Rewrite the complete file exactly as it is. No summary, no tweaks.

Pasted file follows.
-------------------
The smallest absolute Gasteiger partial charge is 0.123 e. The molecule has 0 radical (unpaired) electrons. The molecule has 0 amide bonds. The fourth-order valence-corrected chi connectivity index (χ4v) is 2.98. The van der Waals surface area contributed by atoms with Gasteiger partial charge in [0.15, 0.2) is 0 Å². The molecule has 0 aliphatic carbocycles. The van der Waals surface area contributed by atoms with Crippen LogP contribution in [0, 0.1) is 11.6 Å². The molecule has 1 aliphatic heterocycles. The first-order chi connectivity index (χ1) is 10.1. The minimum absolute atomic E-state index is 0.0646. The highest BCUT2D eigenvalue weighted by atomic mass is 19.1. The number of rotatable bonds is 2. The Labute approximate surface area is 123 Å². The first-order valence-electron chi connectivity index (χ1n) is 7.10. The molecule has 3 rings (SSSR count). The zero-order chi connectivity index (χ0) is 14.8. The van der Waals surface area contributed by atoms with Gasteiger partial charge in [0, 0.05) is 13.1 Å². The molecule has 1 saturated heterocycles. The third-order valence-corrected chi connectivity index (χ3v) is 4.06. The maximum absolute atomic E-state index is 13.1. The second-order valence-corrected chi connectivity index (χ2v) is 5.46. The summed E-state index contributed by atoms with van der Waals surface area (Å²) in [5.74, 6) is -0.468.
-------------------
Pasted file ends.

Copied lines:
The smallest absolute Gasteiger partial charge is 0.123 e. The molecule has 0 radical (unpaired) electrons. The molecule has 0 amide bonds. The fourth-order valence-corrected chi connectivity index (χ4v) is 2.98. The van der Waals surface area contributed by atoms with Gasteiger partial charge in [0.15, 0.2) is 0 Å². The molecule has 0 aliphatic carbocycles. The van der Waals surface area contributed by atoms with Crippen LogP contribution in [0, 0.1) is 11.6 Å². The molecule has 1 aliphatic heterocycles. The first-order chi connectivity index (χ1) is 10.1. The minimum absolute atomic E-state index is 0.0646. The highest BCUT2D eigenvalue weighted by atomic mass is 19.1. The number of rotatable bonds is 2. The Labute approximate surface area is 123 Å². The first-order valence-electron chi connectivity index (χ1n) is 7.10. The molecule has 3 rings (SSSR count). The zero-order chi connectivity index (χ0) is 14.8. The van der Waals surface area contributed by atoms with Gasteiger partial charge in [0, 0.05) is 13.1 Å². The molecule has 1 saturated heterocycles. The third-order valence-corrected chi connectivity index (χ3v) is 4.06. The maximum absolute atomic E-state index is 13.1. The second-order valence-corrected chi connectivity index (χ2v) is 5.46. The summed E-state index contributed by atoms with van der Waals surface area (Å²) in [5.74, 6) is -0.468.